Updated 04/02/2012 10:40 PM
U.S. Supreme Court will not review Porco conviction
Two courts have reviewed Christopher Porco's case and affirmed he was guilty. Now, the nation's highest court has denied an appeal by Porco's defense. But the legal battle is not over yet. Our Innae Park reports.
To view our videos, you need to
install Adobe Flash 9 or above. Install now.
Then come back here and refresh the page.
ALBANY, N.Y. –- On Monday, the U.S. Supreme Court denied a petition to review Christopher Porco's murder conviction.
Porco’s attorney, Terence Kindlon, admitted, “We thought, this is pretty good, we have a pretty good shot here,” based on another case SCOTUS was reviewing: Alexander Vasquez v. U.S.
However, on the same day that Porco’s petition was denied, the Supreme Court found Vasquez’s case not viable for review.
In 2006, Porco was found guilty of killing his father and attempting to kill his mother with an ax in their Delmar home in November 2004. Since then, the 28-year-old’s case has been reviewed by two other courts: The Second Department Appellate Division in March 2010 and by the New York State Court of Appeals in October 2011.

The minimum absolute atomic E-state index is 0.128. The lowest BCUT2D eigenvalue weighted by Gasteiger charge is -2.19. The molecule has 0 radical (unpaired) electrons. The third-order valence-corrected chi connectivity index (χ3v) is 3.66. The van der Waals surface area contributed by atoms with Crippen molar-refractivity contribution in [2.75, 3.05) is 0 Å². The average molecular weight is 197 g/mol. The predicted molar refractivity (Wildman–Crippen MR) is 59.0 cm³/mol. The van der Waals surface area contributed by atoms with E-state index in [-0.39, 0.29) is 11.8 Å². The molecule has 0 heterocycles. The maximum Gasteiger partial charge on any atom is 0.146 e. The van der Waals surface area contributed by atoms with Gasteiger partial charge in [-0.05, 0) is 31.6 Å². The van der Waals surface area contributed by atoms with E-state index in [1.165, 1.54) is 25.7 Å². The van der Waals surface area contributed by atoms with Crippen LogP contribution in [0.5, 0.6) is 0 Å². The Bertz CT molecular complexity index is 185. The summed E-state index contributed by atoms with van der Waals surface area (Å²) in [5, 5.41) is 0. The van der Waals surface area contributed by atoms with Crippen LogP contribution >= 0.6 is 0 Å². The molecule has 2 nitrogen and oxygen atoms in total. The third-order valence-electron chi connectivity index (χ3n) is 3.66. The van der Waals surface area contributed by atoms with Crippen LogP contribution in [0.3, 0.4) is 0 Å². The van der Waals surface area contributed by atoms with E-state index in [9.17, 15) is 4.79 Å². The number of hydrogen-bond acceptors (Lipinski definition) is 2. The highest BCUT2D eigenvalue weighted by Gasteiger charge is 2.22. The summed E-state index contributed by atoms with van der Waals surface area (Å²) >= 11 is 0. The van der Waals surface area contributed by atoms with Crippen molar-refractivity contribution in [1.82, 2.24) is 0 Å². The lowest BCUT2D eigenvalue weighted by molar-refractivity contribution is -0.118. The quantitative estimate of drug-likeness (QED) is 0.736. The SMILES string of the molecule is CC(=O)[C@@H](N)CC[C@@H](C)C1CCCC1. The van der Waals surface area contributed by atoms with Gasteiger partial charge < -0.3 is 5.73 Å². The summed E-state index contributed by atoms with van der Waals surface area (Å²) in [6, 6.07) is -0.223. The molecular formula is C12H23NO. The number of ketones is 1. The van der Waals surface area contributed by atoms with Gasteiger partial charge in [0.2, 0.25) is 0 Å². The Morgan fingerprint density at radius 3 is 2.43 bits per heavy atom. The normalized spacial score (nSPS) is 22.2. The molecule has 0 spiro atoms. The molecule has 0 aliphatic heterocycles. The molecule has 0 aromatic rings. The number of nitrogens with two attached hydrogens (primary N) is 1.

The constitutional concern: Whether the testimony that victim Joan Porco nodded when asked if her son Christopher attacked her should have been used. Porco’s attorney argued that the testimony was simply hearsay because Joan had no memory of it later and as a result, could not be cross-examined regarding it.
The appellate prosecutor, Christopher Horn, says he is not surprised by the court’s decision.
“This has been a very prolonged and gruesome chapter in Albany's history and this really does bring the case to a close,” Horn said.
While the nation's highest court does not provide reason for such denials, our legal analyst believes the outcome was clear from the beginning.
Paul DerOhannesian said, “It is less attractive to the Supreme Court to review when there's such an overwhelming evidence of guilt.”
Horn said, “The defense may grasp at other straws in an attempt to pursue this further, but this really was the last realistic chance they had.”
Not according to Kindlon, who plans to petition for a writ of habeas corpus with the U.S. district court in the next year.
“We're not going to stop until there are absolutely no possibilities for further action. And I’m not sure that we ever reach that point,” he said.
“That is an extremely difficult route,” surmised DerOhannesian. “Especially in the past several years because Congress has limited the areas and means by which a federal court can review a state conviction.”
That isn’t deterring Kindlon, nor his client.
“Chris will never give up,” said Kindlon.
Porco is currently serving his sentence of 46 years to life in prison.